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From the chapel to the rink: Tim Coles and Dave Jones

Meet Tim Coles

Coles joined the mighty maroon and white as team Chaplain in 2010, after former Petes founding Chaplain Dave Fisher, fell ill. As a season ticket member Coles knew only a few players, however, it wasn’t long until stepping into his new role, that he immediately fell in love with it.

“It was really through the remainder of that season I began to see that this is very meaningful.”

Coles has served in many roles, including Chaplain in an open custody facility for young offenders as well as the National Director of Youth for Christ. With a passion for faith, leadership and sport, his role with the Petes was a strong fit.

Meet Dave Jones

Originally from New Zealand, Jones has always prioritized his faith and has a deep love for the sport.

“I’ve loved sports my whole life and they had a huge meaning for me growing up as something I found a lot of joy in and as an escape from tough stuff that I had going on.”

“When I moved here at 10, it was a little too late to really start playing.”

Jones also works for Youth For Christ here in Peterborough, running discipleship with youth downtown. Jones joined the Petes in 2018 as an additional Team Chaplain, as part of Coles’ succession plan.

The Petes Chaplains at Work

The Petes were the first team in the OHL to add a Team Chaplain to their hockey operations team. Their positions act as a soundboard for the players, as they talk about life outside of hockey.

Programming referred to as ‘Coles Notes’ is the primary responsibility of the Chaplain Duo. Previously referred to as ‘Monday’s we have fish’ during the Dave Fisher era, ‘Coles Notes’ was coined by former head coach Mike Pelino, after scheduling Coles’ time with the team in the calendar as such.

IMG_0003“What we do with the guys is very simple, we eat together, we talk together, we do devotional together, and we pray together. That is the very simple format of what we do.”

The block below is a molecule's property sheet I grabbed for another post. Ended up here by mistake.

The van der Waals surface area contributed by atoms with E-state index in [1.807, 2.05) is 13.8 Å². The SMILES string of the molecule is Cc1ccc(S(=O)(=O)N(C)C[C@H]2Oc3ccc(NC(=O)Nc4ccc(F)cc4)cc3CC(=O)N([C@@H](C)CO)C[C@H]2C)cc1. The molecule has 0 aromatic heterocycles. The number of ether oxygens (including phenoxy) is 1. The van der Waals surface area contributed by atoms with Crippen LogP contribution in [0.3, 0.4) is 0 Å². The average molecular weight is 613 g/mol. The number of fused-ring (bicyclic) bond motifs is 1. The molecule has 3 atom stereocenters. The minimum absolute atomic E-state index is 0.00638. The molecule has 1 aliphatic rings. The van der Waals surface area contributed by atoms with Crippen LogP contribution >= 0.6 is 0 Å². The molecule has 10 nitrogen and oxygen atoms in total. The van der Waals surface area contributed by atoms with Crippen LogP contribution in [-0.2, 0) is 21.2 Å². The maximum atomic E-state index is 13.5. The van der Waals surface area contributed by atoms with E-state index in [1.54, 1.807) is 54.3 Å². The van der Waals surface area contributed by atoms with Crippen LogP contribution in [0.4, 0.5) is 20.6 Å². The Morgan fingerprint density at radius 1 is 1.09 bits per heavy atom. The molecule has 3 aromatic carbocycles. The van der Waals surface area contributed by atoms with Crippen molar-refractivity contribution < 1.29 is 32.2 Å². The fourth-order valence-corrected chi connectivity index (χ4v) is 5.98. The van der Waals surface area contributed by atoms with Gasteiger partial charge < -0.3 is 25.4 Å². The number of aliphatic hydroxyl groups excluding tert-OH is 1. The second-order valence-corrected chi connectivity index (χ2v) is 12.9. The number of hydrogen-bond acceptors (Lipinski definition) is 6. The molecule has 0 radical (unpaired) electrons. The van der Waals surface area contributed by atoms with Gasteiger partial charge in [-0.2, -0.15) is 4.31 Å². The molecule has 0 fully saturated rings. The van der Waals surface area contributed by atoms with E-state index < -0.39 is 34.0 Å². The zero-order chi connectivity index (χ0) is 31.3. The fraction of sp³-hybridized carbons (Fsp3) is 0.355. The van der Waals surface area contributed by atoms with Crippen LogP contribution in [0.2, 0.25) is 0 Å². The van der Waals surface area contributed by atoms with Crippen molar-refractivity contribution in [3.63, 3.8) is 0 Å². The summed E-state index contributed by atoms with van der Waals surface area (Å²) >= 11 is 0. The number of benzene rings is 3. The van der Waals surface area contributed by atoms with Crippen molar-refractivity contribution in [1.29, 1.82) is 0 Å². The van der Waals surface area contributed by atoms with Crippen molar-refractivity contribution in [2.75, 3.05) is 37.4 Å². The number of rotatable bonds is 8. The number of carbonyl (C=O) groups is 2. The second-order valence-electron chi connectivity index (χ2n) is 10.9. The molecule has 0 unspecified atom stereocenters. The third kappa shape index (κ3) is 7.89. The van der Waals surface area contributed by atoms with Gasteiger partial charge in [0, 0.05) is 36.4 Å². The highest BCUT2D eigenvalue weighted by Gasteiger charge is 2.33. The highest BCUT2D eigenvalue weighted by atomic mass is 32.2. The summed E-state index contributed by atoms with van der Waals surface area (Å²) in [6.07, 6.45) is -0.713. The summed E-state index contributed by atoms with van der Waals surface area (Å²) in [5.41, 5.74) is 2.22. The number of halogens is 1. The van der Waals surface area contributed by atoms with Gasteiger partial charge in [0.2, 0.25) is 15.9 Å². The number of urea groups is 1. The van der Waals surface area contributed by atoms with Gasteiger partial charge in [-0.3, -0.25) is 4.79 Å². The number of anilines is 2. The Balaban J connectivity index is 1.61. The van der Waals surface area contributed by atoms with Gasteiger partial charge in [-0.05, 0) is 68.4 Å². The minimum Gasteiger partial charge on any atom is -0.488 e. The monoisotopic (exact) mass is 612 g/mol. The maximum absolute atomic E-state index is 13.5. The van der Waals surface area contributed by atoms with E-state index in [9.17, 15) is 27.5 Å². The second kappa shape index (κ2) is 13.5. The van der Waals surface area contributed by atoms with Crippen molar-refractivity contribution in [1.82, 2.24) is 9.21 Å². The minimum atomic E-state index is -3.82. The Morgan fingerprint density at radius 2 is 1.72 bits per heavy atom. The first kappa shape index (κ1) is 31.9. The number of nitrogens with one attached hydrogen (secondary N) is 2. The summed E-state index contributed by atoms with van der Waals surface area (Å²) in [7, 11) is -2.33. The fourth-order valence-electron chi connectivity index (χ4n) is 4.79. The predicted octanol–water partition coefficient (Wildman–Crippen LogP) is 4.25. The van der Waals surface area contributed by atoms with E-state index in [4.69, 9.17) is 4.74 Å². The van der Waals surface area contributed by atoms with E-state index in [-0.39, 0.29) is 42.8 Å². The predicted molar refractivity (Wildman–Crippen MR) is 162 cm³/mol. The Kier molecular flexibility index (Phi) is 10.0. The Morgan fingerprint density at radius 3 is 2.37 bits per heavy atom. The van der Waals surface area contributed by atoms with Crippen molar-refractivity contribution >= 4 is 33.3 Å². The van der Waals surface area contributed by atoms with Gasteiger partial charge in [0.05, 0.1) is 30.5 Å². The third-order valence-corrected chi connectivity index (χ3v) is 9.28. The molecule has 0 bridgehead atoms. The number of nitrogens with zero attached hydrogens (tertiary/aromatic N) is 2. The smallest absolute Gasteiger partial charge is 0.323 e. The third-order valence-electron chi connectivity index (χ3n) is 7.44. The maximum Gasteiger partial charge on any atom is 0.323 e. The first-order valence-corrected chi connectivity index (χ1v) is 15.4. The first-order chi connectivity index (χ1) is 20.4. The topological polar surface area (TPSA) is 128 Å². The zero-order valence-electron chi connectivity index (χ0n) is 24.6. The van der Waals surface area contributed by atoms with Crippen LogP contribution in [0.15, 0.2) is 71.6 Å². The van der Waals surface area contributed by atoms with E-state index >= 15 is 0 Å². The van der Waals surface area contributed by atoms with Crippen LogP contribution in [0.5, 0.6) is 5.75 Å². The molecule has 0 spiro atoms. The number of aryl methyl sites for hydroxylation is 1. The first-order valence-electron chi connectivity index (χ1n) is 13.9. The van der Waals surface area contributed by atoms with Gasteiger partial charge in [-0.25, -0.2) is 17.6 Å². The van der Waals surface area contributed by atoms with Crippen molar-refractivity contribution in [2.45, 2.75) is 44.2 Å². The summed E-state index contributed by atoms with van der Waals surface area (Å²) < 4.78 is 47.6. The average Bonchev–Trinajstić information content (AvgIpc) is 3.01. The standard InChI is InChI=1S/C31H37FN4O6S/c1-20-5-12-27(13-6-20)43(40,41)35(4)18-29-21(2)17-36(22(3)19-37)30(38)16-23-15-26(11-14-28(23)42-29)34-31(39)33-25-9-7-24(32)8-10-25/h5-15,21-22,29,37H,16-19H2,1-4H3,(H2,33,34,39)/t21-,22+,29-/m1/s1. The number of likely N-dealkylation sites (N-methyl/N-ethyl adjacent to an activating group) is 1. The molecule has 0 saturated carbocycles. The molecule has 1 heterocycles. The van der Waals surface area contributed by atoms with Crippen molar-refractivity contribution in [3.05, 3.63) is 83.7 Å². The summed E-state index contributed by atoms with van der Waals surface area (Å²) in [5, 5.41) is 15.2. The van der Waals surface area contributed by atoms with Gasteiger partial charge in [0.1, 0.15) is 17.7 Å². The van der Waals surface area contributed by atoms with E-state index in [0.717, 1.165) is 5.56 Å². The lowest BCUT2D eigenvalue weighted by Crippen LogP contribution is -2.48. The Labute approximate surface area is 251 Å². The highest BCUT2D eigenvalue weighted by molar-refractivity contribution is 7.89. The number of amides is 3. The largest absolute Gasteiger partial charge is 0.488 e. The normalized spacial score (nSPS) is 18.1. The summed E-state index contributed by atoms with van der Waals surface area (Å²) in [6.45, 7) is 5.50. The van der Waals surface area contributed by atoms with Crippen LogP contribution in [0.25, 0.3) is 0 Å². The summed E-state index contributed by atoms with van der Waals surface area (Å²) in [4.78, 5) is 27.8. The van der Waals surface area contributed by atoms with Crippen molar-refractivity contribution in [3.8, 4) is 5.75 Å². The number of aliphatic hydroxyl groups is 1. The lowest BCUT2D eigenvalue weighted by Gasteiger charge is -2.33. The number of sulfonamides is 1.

“We first start with a meal, eating, talking and laughing, we might play a game, and then Dave, myself or a guest will share a devotional from the bible and a life lesson. Then we conclude by asking if there are any prayer requests and we pray,” Coles explains.

Coles and Jones also organize Pray for the Petes, often seen combined with the annual Faith Night event. Partnered with several local sponsors, the Chaplain duo created a card with Petes members placed with a corresponding date and fans and cardholders pray for players accordingly.

“We know we have a huge group of people around us who are praying for the team, praying for us, and making sure that we are doing well and healthy and that we are able to support them in the best way even when things get tough” Jones reflected.

Regardless of the religious denomination, Coles and Jones maintain that the most important task they have with the players is serving as an open ear for the guys to confide in and open up to.

“One of the big things is that outside of their support network with the team, a lot of stuff players can’t share because they are worried about it getting out to the media or other sources,” says Jones.

With demanding schedules and busy lives both on and off the ice, players often have lots to think about and feel with little time to share. Coles and Jones work diligently to be there when the support is needed whether in the corner of the arena or at a local restaurant with current and past players.

“I met with three players once at a restaurant after they told me they were traiIMG_0004ning and practice and wanted to have a conversation. They said they would be there anytime between 11 to 4, so I showed up at the restaurant at 11 and waited for them. I ordered their food and when they got there we ate, and talked, answered their questions, and they headed back to the rink,” says Jones.

“I have had calls at 3 o’clock in the morning from past players, that they have been struggling and just didn’t know who to call or what to do,” Coles added.

The work of the team Chaplains goes beyond Chapel. Coles and Jones are there as emotional, spiritual, educational, and supportive leaders for the players to seek guidance in. The pair provide enormous value to the players and have become an invaluable resource to the Petes organization.

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